9 Dec 2023

Pacific news in brief for December 8

10:19 am on 9 December 2023
A police landcruiser patrols the streets of the Papua New Guinea capital Port Moresby.

A police landcruiser patrols the streets of the Papua New Guinea capital Port Moresby. Photo: RNZ Pacific/ Koroi Hawkins

Papua New Guinea - violence

Health workers in Rabaul in Papua New Guinea's East New Britain are pleading for police and politicians to help put a stop to the violence which has engulfed the town recently.

The National newspaper reports that four doctors at the provincial hospital were among those who have been victims of attacks and robberies.

The health workers have sent a petition to the police commander Chief Inspector Januarius Vosivai, pleading for him to take action.

A peace ceremony has been held but the hospital manager Dr Osiat Baining said what police should be doing to speaking to the youths involved in the violence and ask them why they are behaving the way they are.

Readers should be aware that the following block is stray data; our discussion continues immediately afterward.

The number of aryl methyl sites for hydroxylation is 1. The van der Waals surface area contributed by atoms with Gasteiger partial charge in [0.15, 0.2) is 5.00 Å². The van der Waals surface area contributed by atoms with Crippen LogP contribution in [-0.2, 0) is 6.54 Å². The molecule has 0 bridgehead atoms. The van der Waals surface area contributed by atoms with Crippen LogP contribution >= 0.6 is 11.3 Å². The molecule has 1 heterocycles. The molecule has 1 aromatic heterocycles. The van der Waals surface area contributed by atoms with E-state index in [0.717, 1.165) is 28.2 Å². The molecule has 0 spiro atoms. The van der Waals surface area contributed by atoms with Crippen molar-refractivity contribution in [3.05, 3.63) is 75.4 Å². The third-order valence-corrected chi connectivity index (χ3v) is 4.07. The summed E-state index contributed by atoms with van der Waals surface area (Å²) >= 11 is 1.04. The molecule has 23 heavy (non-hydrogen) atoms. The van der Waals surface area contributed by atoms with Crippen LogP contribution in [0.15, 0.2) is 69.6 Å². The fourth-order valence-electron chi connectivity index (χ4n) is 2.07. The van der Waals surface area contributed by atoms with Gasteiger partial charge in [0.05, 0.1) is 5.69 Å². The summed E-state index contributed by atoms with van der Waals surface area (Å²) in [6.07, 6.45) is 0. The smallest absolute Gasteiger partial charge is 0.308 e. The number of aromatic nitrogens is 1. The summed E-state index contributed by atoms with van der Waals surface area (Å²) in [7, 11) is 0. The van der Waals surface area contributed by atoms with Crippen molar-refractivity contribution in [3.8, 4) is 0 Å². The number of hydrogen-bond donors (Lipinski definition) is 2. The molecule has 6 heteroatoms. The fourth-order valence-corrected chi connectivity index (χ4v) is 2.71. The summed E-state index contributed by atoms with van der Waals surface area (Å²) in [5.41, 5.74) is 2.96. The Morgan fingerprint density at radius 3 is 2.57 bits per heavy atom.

Local MP Dr Allan Marat, who was at the ceremony said "we all make mistakes".

"Take this peace ceremony to heart and let us all work together to restore Rabaul town to its former glory."

Papua New Guinea - gender

A survivor of gender-based violence in Papua New Guinea says Pacific governments have a lot to prove in the fight against violence.

The UN's annual international campaign against gender-based violence is well underway.

The Pacific has one of the highest recorded rates of violence against women and girls globally; with 2 out of 3 women subjected to physical and/or sexual violence in their lifetime.

Advocate, Hennah Joku, said the issue is rampant in PNG.

Pacific leaders reaffirmed their commitment to the 2012 gender equality declaration last month in Rarotonga.

The incoming Forum chair, Tonga Prime Minister Hu'akavameiliku Siaosi Sovaleni, said there is a push to get action at the political level to ensure change tri

Pacific - fisheries

The World Wildlife Fund (WWF) is calling for a formal harvest strategy at the Western and Central Pacific Fisheries Commission in Rarotonga.

Members have been discussing fishing allocations at the meeting that started on Monday.

Last year, stakeholders agreed to adopt a non-binding management procedure for skipjack tuna.

WWF Pacific tuna manager Bubba Cook said his organisation wants to see a harvest strategy extended to other species, to remove the need for what he called "annual horse trading".